The Silver Lyre of Ur, c.2600BCE
The Golden Lyre of Ur, c.2600BCE
Early vertically held large lyres & dancers - rock etchings from Negev, Israel c.2000BCE. These lyres seem to be transitional versions of the large Temple Lyres found at Ur. The lyre is still not true
Details of the early vertically held lyres seen in the Negev rock etchings - p.74, "Music in Ancient Israel/Palestine" Joachim Braun
ANCESTORS OF THE HEBREWS IN ANCIENT EGYPT? Dating from c.1900BCE, this is the famous Mural from the tomb of Khnumhotep II, known from his tomb at Beni Hasan.
Canaanite Lyre Player - from the Beni Hasan Mural in Egypt, c.1900BCE.The lyre had now become portable - the perfect adaptation to the nomadic lifestyle of these possible ancestors of the ancient Hebr
Canaanite Lyre Player - the Meggido Ivory, c.1700BCE
Captive Jewish Lyre players from the time of Solomon's Temple - details of a relief from SW Palace of Sennacherib at Nineveh, ca. 701 BC,celebrating the conquest of Jerusalem by the Assyrians
The Biblical Kinnor as depiced on the Simon Bar Kochba coins c.134CE. The Kinnor were the lyres once played by the Levites in the Temple of Jerusalem - remarkably similar to the ancient Greek Kithara!
The Ancient Greek Kithara - remarkably similar to the Hebrew Kinnor, as depicted on the Simon Bar Kochba Coins...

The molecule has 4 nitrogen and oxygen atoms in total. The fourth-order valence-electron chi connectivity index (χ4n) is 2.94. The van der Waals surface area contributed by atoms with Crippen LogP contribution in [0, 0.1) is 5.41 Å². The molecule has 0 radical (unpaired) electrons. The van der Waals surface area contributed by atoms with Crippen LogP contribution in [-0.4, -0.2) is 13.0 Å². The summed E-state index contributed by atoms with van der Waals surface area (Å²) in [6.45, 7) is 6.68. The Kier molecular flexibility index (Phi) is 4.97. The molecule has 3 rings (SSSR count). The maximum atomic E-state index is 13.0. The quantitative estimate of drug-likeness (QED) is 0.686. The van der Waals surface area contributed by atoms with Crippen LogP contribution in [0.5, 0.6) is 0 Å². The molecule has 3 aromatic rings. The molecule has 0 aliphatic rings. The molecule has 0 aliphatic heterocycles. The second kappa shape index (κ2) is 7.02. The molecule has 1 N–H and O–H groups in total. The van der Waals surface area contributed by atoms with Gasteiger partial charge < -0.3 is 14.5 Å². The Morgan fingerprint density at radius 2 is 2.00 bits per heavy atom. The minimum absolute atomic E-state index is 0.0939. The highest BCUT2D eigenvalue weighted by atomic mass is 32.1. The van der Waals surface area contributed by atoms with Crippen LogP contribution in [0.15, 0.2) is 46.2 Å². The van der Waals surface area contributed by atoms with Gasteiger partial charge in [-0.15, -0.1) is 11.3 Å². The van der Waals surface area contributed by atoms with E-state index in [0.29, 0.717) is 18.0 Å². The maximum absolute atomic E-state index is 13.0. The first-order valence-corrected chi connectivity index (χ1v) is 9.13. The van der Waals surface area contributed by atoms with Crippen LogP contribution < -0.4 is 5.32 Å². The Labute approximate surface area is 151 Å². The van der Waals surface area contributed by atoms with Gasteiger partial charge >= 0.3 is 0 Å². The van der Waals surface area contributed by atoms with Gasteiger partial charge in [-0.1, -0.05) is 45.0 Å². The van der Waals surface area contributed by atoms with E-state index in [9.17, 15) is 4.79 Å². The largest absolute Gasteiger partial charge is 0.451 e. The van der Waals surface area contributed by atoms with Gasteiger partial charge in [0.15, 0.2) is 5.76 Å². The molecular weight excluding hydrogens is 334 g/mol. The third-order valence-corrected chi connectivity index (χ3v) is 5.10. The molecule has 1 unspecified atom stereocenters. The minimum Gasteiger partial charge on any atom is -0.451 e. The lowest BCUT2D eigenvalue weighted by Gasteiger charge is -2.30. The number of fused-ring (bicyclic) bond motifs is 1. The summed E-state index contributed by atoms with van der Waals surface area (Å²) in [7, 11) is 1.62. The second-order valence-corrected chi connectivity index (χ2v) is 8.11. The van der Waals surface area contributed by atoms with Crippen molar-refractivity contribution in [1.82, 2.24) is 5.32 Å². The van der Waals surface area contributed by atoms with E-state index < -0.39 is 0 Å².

Replica Ancient Greek Kithara - almost identical to the Biblical Kinnor! The Kithara had 7 strings, whereas the Kinnor had 10...
Kithara player from Pompeii
The Ancient Greek Lyra - rear view. The rear view of this instrument is very similar to what may be the Biblical Nevel, as seen on the Simon Bar Kochba & Acco coins...
The Ancient Greek Lyra (skin membrane 7-string lyre with tortoise shell resonator) - front view
Playing the Lyra...
Unique painting of a Kithara lesson - from Pompeii
Seated Roman woman playing a kithara: From Room H of the Villa of P. Fannius Synistor at Boscoreale, c. 40–30 BCE
The Assyrian Hammered Lyre - Details of a relief from SW Palace of Sennacherib at Nineveh, ca. 701 BC
The hammered lyre appearing 1000 years later, in Cyprus - Paphos Mosaics (4th century CE)
The incredibly well-preserved Trossingen Lyre - The Trossingen lyre is an instrument found in a 6th century warrior’s grave in Trossingen, Germany. It is one of the most complete, if not the most c
Remains of the 6th century Anglo Saxon Lyre found at Sutton Hoo in England. now preserevd in the British Museum.
Replica of the Sutton Hoo Lyre, made by Michael J King
The bowed Welsh Cwryth - now, sadly the only remnant of the Lyres of the Ancient World still now left in Europe...